How is the theme of hypocrisy presented in Purple Hibiscus?

The theme of hypocrisy is presented through the character of Papa. Outwardly, he appears to be a man of God, but he does not live up to the values that he espouses. While professing to be a good Catholic, he is abusive towards his wife and children.

Expert Answers

An illustration of the letter 'A' in a speech bubbles

I would argue that the theme of hypocrisy is brought to life and presented through the character of Papa. To explain this, we must first define hypocrisy. In a nutshell, hypocrisy is when someone claims to believe in a certain code of ethics, but does not live their life accordingly.

To any outsider, Papa comes across as an outstanding citizen and a man of God. He is an upstanding member of the local Catholic church, a respected businessman and a newspaper publisher—a position which sets him up to look like an honorable man.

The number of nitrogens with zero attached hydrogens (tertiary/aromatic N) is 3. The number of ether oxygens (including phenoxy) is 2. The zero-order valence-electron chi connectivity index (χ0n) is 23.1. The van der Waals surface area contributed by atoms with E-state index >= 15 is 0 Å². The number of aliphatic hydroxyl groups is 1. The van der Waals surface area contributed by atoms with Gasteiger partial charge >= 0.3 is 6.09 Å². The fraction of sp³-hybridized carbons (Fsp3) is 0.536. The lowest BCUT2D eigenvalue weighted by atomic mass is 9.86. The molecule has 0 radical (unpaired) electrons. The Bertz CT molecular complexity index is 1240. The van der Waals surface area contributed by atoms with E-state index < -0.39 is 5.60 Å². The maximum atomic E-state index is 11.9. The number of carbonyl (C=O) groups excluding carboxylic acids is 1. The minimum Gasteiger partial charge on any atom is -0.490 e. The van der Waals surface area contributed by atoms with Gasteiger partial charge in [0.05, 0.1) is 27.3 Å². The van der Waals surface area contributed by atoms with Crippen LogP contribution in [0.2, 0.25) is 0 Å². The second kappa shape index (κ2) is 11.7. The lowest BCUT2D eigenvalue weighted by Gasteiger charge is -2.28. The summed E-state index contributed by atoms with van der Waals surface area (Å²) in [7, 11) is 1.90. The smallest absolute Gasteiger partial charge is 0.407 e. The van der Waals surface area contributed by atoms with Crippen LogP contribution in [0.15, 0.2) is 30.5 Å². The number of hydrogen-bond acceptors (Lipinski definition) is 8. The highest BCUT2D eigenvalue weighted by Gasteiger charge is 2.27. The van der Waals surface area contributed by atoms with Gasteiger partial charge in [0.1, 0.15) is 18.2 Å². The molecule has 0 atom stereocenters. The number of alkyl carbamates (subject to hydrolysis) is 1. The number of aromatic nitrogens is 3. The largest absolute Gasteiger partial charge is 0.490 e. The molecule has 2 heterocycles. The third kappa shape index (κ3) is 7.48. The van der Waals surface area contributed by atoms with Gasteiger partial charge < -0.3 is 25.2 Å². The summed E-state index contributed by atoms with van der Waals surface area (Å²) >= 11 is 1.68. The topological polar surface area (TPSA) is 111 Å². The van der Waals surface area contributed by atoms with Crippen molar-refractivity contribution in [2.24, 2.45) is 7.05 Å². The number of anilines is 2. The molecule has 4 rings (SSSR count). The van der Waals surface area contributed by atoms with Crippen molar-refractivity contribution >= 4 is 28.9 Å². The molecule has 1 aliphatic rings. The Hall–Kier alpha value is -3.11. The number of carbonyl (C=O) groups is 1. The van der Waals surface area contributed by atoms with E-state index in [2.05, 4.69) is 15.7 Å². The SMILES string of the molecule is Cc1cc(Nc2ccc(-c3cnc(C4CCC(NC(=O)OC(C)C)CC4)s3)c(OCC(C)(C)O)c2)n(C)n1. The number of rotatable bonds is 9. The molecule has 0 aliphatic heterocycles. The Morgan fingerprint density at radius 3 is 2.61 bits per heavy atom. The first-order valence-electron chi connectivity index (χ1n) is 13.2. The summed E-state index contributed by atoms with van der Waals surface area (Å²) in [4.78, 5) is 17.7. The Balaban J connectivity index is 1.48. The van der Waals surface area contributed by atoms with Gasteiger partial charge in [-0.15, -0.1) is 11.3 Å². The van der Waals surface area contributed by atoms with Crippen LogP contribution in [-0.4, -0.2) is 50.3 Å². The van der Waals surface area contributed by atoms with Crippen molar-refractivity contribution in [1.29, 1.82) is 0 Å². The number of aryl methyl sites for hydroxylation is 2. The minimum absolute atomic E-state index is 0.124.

The truth of who Papa is, however, begins to show itself when he gets furious with Jaja when he says that he isn't interested in taking communion. Papa's response is to throw a big leather-bound book at his son. We see more of Papa's rage and complete lack of Christian behavior when the story flashes back and we learn that Papa had beat Mama while she was pregnant, causing her to suffer a miscarriage.

When the family travels to their hometown for Christmas, Papa is the picture of benevolence, giving money away left and right. However, his own father is revealed to be basically dead to him on the grounds of being, in Papa's view, a "heathen." Upon discovering that Kambili has a painting of Papa-Nnukwu, he beats her to within an inch of her life.

Papa's character presents the theme of hypocrisy because he is one man in the public eye and a completely different man behind closed doors. He does not live up to his outer guise of godliness.

See eNotes Ad-Free

Start your 48-hour free trial to get access to more than 30,000 additional guides and more than 350,000 Homework Help questions answered by our experts.

Get 48 Hours Free Access
Approved by eNotes Editorial Team